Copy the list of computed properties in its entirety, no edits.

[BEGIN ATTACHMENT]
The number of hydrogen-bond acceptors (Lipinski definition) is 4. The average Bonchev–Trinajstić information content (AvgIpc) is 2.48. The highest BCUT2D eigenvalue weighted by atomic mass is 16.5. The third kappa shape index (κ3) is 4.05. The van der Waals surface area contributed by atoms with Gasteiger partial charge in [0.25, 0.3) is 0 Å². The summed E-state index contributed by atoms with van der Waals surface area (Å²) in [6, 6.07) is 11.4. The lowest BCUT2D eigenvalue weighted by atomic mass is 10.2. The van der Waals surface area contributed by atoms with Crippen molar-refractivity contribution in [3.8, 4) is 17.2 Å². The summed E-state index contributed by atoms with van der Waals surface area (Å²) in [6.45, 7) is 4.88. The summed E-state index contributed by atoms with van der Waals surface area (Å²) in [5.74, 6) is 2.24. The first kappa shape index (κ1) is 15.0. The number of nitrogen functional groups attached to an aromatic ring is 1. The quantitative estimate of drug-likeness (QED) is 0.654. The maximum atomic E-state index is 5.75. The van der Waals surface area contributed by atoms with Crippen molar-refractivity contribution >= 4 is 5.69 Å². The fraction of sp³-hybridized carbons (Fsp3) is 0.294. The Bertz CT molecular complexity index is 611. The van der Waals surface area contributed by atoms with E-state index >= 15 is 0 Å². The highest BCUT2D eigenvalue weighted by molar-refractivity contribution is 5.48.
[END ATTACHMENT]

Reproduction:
The number of hydrogen-bond acceptors (Lipinski definition) is 4. The average Bonchev–Trinajstić information content (AvgIpc) is 2.48. The highest BCUT2D eigenvalue weighted by atomic mass is 16.5. The third kappa shape index (κ3) is 4.05. The van der Waals surface area contributed by atoms with Gasteiger partial charge in [0.25, 0.3) is 0 Å². The summed E-state index contributed by atoms with van der Waals surface area (Å²) in [6, 6.07) is 11.4. The lowest BCUT2D eigenvalue weighted by atomic mass is 10.2. The van der Waals surface area contributed by atoms with Crippen molar-refractivity contribution in [3.8, 4) is 17.2 Å². The summed E-state index contributed by atoms with van der Waals surface area (Å²) in [6.45, 7) is 4.88. The summed E-state index contributed by atoms with van der Waals surface area (Å²) in [5.74, 6) is 2.24. The first kappa shape index (κ1) is 15.0. The number of nitrogen functional groups attached to an aromatic ring is 1. The quantitative estimate of drug-likeness (QED) is 0.654. The maximum atomic E-state index is 5.75. The van der Waals surface area contributed by atoms with Crippen molar-refractivity contribution >= 4 is 5.69 Å². The fraction of sp³-hybridized carbons (Fsp3) is 0.294. The Bertz CT molecular complexity index is 611. The van der Waals surface area contributed by atoms with E-state index >= 15 is 0 Å². The highest BCUT2D eigenvalue weighted by molar-refractivity contribution is 5.48.